Originally posted by nicolee123nd
If you ever get into a religious conversation with an atheist, at one point the person almost always says "I was raised Christian..." How come you
never hear a person say "I was born an atheist..."?
Because we are all born atheists, I suspect. The beliefs we carry into adulthood are usually the ones we're raised
with, not the ones we're
born with. But it's a good point. I was born an atheist, raised as a Christian and then returned to atheism.
In America, studies showed that 8% of people were atheist/agnostic/nonreligious in 1990
I'm actually surprised that the number is that low. Considering there are so many preachers who are actually atheists
(Preachers Who Are Not Believers
) I'm certain there are a number of people who do not
believe in God, but claim some religion or the other.
When I have asked friends if they are atheist, they reply "No", but when I ask if they believe in God, they also reply, "No". So, many people don't
really know what the word means and I suspect that more still are afraid to adopt the label, as many new atheists are. I think that will be changing
shortly, though. I'd like to see a study with results from today. I think the numbers would be even higher than twenty years ago.
Hell.If you think back to the pre-1950s, many people considered it taboo to even not attend church every Sunday, to support homosexuality, to have an
abortion or even use birth control, etc. The Christian Church had a much stronger hold on us back then. And now that people have the power to think
freely, they may realize that they've put their faith in something that they now realize isn't so legitimate.
This is a good point. The brand of Christianity my parents practiced (in the 60s) was very strict:
Church EVERY Sunday morning (and Sunday School) and evening
Church every Wednesday evening
Attendance required at church camp every summer
Attendance required at all local revivals
NO dancing allowed
NO cards in the house or card playing (gambling)
NO pants for females
NO drinking or smoking
We couldn't even use words like "shoot" and "dang" because they stood for curse words.
Our entire lives were focused on religion and doubting never came into our minds. I remember asking my parents questions about stuff I didn't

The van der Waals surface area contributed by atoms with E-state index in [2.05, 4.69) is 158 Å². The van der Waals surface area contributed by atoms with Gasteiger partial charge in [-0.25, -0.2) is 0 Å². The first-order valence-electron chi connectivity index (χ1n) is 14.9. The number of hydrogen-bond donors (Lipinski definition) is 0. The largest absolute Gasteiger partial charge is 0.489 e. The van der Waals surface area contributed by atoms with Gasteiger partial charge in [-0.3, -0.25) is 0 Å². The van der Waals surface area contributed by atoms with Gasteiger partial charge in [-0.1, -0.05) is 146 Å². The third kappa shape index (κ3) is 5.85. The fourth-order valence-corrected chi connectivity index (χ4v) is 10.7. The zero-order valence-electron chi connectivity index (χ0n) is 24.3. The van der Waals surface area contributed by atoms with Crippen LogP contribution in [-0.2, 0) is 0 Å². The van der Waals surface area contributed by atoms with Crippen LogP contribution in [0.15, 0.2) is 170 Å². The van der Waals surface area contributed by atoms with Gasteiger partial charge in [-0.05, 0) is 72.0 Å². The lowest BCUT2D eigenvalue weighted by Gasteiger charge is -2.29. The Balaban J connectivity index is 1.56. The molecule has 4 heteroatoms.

understand and they always had a religious-inspired answer. It was either God's will or the Devil's fault, regardless of the question,
Some people may see the growth in nonreligious people as a bad thing, weather it's for the sake of their religion or that they just don't like
atheists. But I see this as a good thing. I'm an atheist, and I'm gonna admit, I think religion is holding us back from advancing, scientifically and
Religion would be fine if the people just didn't push everyone else to hold the same beliefs. I do think that the current practices and politicization
of religion is getting us into a lot of trouble and holding us back, as far as progressing scientifically and even socially.
Without religion (Christianity in particular), we could have a better society overall. No longer would gays, women, blacks, and anyone else looked
down on in some religions be considered lesser citizens.
I agree. But it doesn't require the removal of religion, it just requires that religion be put in its place. As a belief system. Not a governmental
influence. Getting religion out of government would go a LONG way in advancing in science, society and even spiritually. TRUE freedom of and from
religion would be a great improvement.
I think the fall of religious importance (and its place of "special treatment" in our society) is a good thing. We are set up to be a secular
government. Religious organizations should be treated just like any other business. And no one's 'belief system' should make the rules for everyone
edit on 6/13/2011 by Benevolent Heretic because: (no reason given)